similarly tax man today really not well versed in interpretation of statutes and so his great interpretation free wheeling bring disaster after disasters, as cji retd SHK said about jobs getting affected if vodofone is harassed;
    today i read gujarat high ourt correctly told cooperative banks cannot resort to DRT or use SARFASI Acts as these Acts cut into state list of functions besides multi state coop soc acts are essentially fit to be set aside for cop banks of one state meandering in another state in fact affecting the state lists. constitution clearly laid three lists that necessarily be honored and do not allow parliament interfere in the lists wi be sane approach.
    coming back to vodofone, accept earlier SC verdict and if not SC suo motu under judicial review set aside retrospective amendment proposition by parliament. in this connection one need to appreciate what president mr. obama did by taking resignation of acting IRS chief the other day as IRS WORKED unethically against citizens and such dispensations are over due in India please. so clip arbitrary powers exercised by executive by jittery moves !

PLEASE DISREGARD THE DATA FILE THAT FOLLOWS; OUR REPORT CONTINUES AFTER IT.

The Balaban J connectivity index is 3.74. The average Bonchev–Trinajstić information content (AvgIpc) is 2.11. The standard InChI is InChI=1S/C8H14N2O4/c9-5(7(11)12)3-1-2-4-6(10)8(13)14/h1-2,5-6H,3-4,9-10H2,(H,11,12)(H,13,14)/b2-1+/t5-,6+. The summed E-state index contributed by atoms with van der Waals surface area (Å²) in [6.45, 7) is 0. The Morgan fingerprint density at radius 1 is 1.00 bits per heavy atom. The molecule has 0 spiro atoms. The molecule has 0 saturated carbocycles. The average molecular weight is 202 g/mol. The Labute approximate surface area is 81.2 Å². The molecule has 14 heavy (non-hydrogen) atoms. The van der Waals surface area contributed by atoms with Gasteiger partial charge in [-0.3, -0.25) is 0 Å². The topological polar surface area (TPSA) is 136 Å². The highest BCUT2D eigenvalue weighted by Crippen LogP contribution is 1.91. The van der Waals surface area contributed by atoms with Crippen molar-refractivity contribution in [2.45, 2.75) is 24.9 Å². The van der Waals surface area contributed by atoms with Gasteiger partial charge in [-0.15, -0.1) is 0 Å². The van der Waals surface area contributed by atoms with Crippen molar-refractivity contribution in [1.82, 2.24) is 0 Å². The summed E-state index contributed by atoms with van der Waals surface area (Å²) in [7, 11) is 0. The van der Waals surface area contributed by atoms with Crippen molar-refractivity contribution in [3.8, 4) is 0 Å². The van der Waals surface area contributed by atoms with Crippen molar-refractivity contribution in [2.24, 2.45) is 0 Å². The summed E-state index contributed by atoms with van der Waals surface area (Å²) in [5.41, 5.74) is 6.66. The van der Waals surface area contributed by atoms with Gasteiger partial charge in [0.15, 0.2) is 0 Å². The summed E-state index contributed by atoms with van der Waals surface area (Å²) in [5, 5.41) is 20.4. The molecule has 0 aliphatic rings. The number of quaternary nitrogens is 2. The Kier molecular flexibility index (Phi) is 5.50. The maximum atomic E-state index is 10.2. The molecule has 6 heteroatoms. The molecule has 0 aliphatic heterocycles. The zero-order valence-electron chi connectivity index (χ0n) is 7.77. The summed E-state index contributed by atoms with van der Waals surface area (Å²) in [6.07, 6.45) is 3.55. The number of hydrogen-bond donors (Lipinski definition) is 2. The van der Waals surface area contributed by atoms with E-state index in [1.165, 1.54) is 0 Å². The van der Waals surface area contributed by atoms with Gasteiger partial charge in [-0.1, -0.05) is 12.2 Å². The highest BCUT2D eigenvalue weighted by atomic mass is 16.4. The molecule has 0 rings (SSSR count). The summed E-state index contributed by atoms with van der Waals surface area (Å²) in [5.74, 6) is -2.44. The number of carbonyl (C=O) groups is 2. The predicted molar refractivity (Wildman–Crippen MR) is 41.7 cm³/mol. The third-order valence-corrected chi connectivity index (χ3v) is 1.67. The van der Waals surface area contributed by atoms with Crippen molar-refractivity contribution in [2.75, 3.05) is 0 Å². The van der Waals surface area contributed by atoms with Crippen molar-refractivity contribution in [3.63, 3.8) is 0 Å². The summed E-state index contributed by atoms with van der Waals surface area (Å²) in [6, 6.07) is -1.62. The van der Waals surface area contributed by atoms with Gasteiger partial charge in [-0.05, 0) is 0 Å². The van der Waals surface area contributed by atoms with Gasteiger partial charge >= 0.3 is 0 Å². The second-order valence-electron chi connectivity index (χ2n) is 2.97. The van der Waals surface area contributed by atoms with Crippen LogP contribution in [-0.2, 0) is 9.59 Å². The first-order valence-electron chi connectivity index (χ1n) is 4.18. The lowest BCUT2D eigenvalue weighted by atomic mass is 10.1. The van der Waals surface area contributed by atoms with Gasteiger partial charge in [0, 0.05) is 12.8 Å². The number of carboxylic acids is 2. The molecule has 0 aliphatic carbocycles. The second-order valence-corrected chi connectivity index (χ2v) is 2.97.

28. RT says:

    I don’t think anything else can be the reasons for letting anyone to escape law, no matter even if it is an MNC. Before law, the consideration has to be only whether right or wrong. If wrong is committed, punishemnt/penalty has to be follow, no excuse because of emplyment or investment. If allowed reasons/explantions/justifiiications will be countless.

  29. Shri Kapadia rightly said that the way in which laws are drafted in India is completely unacceptable. Th example he quoted completely fits into present case. Govt. has brought in retrospective clarificatory amendments to tax vodafone. My question is why not in first place govt drafted the law as it stood today. This would have avoided chances of litigation and ambiguity.

  30. Sarosh Irani says: